DFARS & NIST 800-171 - A Compliance Overview
You might have landed on this page because you have or are bidding for a contract with the Department of Defense. You’re not alone! Many manufacturers and suppliers are aiming to win contracts with the DoD--one of the largest buyers in the world--as this all but guarantees a steady and reliable revenue stream. But becoming a part of a national supply chain that involves the DoD is not the most simple contract to win.
In this article, we answer the most common questions that we hear from our clients on how manufacturing firms can meet the requirements for acquiring a DoD contract, in the hope that it will help you do the same.
What is DFARS?
The Defense Federal Acquisition Regulation Supplement (DFARS 7012) is a standard set of regulations that require DoD contractors to put in place adequate cybersecurity practices for the careful handling of Controlled Unclassified Information (CUI). All DoD contractors must comply with DFARS requirements before they are even allowed to bid for a contract.
What is CUI?
CUI is an information classification created under Executive Order 13556. It is broadly applicable to many branches of the federal government and pertains to data that can be considered sensitive but not classified. Simply put, CUI is information that does not fall under the classified spectrum of government secrecy, but is still sensitive enough that standards must be met to keep it from being disseminated without controls.
DFARS specifically states that data that is “collected, developed, received, transmitted, used, or stored by or on behalf of the DoD largely falls under CUI.”
Who needs to be DFARS compliant and what happens if you fail to comply?
Every DoD contractor that handles CUI runs the risk of having their contracts terminated if they don’t meet the minimum security requirements of DFARS. This extends even to subcontractors that work with DoD contractors. If you sell something that ends up being sold to the Department of Defense, whether directly or indirectly, you’ll need to be DFARS compliant. The risk of being in violation of DFARS regulations is higher with manufacturers who directly deal with the DoD.
Failure to comply with DFARS can bring very severe penalties, ranging from contract suspension to an outright ban on contracting with the DoD (or even bidding to do so). If you are unsure whether you need to be DFARS compliant, you can check out NIST’s official self-assessment handbook.
How are DFARS and NIST 800-171 related?
In simple terms, DFARS is a set of requirements that contractors must meet in order to land or keep a contract with the DoD. It requires contractors to implement a set of cybersecurity practices to ensure the careful handling of information and resolution of cybersecurity incidents. The National Institute of Standards and Technology Special Publication 800-171 (NIST SP 800-171) on the other hand is a set of guidelines that contractors must adhere to in order to be DFARS compliant. Essentially, NIST SP 800-171 defines how manufacturing firms should handle CUI.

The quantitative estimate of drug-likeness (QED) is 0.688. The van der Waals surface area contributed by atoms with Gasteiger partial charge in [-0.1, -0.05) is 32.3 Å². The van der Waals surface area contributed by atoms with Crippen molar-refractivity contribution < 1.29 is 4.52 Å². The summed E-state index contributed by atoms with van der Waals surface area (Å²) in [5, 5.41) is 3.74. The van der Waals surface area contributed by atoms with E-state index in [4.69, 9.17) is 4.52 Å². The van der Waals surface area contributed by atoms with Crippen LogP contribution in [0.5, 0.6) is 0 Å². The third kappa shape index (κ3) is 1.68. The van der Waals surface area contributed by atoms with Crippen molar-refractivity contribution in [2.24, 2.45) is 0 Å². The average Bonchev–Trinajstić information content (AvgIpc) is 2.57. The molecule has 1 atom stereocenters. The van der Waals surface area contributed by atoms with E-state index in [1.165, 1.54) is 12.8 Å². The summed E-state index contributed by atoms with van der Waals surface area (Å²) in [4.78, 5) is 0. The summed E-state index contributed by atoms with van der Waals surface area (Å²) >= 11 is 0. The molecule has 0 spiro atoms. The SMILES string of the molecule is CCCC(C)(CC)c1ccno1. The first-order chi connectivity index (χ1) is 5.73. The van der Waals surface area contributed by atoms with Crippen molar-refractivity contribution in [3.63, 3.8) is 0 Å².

What are the minimum requirements for DFARS and NIST 800-171 compliance?
In order to be compliant with DFARS and NIST 800-171 controls, you need to provide adequate security for covered defense information that you store on your own servers. You also need to quickly report any cyber incidents and cooperate with the DoD in mitigating and responding to these incidents by providing as much access and data as needed.
What does it mean to be DFARS and NIST 800-171 compliant?
In general, DFARS 7012 requires manufacturing firms to have adequate cybersecurity practices in three key areas: regularly assessing the environments that contain or process CUI, implementing multi-factor or two-factor authentication for all local and network access, and having coherent and rapid incident response capabilities.
To meet these minimum requirements, you’ll need to introduce security protocols for 14 different areas as laid out in the NIST SP 800-171:
- Access Control
- Awareness and Training
- Audit and Accountability
- Configuration Management
- Identification and Authentication
- Incident Response
- Media Protection
- Personnel Security
- Physical Protection
- Risk Assessment
- Security Assessment
- System and Communications Protection
- System and Information Integrity
For a comprehensive analysis of each of the above key areas, check out our guide to understanding the DFARS requirements.
How do I ensure DFARS and NIST 800-171 compliance?
There are a number of things to do to start your manufacturing firm’s journey towards DFARS 7012 compliance, here are five tips to help you get started. But to truly ensure compliance, you need to comb through the guidelines laid out in the NIST SP 800-171--there really is no other workaround except to learn the requirements by the letter. However, the DoD does not prevent contractors from seeking the assistance of an experienced third party expert, like Charles IT, who already knows these requirements by heart, which means there is no need to overwhelm your staff. But if you’re confident that you don’t need outside help, you can use our DFARS compliance checklist to help guide you through the process.
Dealing with DFARS compliance can be a daunting task--especially for manufacturing firms who are new to contracting with the DoD. While this article arms you with the basics, it's only the first step on a long (but very valuable) journey, and if you'd like to make that journey easier, contact our team of experts who can help you meet your data security benchmarks and secure your DoD contract, without the headache.